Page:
Artist Trading Cards are individual art miniatures which pass
hand to hand. Some sources have credited M. Vänçi Stirnemann, who began trading sessions in Zurich, Switzerland,
in 1997, as popularizing ATCs in the modern era, although modern ATC's can be traced back to portrait miniatures and to a
kind of business card popular with Impressionistic era artists. Artists have produced miniatures for trade or self-promotion in many eras
and places, and the current trend is thus part of this larger context.
Historically there were few standard rules or guidelines to art trading cards, and many
variances in sizes can be seen in older cards. Today the only rule for these cards is their 2.5 by 3.5 inch size (64 x 89
There are, however, certain conventions usually observed by those who
make and trade these cards, such as the expectation that they be traded, not sold, and that they be created as unique works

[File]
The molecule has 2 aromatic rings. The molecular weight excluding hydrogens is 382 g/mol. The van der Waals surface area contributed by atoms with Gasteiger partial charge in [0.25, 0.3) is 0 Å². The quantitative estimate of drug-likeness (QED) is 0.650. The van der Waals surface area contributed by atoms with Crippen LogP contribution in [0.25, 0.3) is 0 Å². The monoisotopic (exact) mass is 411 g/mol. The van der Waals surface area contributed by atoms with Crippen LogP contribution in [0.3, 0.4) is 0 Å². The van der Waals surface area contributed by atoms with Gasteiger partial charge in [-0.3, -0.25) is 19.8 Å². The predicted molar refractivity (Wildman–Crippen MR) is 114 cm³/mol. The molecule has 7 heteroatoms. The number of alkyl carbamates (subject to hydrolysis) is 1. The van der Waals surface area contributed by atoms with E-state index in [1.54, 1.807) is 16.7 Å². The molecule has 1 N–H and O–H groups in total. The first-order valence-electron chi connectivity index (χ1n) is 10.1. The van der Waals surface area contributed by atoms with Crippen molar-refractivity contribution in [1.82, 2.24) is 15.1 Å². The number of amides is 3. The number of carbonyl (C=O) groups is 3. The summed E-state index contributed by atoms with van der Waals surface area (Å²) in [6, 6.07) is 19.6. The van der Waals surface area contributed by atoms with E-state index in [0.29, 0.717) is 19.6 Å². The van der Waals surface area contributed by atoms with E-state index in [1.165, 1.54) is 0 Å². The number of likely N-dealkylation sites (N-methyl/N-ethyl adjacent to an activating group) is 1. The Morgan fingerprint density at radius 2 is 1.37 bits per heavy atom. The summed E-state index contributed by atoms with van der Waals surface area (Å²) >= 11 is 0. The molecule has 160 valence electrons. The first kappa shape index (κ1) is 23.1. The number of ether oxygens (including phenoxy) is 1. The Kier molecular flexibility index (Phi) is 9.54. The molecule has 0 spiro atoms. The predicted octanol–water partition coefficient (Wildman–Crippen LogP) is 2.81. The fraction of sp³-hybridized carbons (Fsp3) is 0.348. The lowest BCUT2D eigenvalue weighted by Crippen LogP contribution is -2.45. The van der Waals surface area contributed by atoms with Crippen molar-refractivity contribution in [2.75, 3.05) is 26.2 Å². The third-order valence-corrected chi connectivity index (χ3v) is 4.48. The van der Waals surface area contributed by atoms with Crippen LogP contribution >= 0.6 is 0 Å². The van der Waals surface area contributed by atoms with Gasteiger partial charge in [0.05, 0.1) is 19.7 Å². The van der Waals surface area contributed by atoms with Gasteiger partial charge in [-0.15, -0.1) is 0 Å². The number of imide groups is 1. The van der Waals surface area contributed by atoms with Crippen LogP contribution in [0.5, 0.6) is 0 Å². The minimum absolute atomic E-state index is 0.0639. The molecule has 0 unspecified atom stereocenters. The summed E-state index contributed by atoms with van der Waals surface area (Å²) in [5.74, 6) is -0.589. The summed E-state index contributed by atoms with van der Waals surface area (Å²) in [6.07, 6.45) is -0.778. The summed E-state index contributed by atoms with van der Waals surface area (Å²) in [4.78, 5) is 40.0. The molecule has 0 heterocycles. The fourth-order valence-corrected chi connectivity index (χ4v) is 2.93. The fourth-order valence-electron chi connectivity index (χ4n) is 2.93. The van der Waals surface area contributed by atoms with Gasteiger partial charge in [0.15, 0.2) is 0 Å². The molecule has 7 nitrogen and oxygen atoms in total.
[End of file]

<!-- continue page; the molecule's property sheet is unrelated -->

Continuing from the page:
or small limited editions of prints. Artists generally sign and date the back, and may also include a title and contact information.
Artist Trading Cards are typically
made on a base of card stock. However, ATCs have been created on metal, stiffened fabric, plastic, clay, glass, balsa wood,
leather, embroidery canvas, acetate, heavy watercolor paper, and many other materials. The art on the cards can be done in
any media: textile arts, pencil, watercolor, acrylic, oil, collage, scratch board, mixed media, assemblage, digital art, calligraphy,
beadwork, rubber stamps, carved soft block stamps, pen and ink, colored pencil, airbrush, pastels, and many others - anything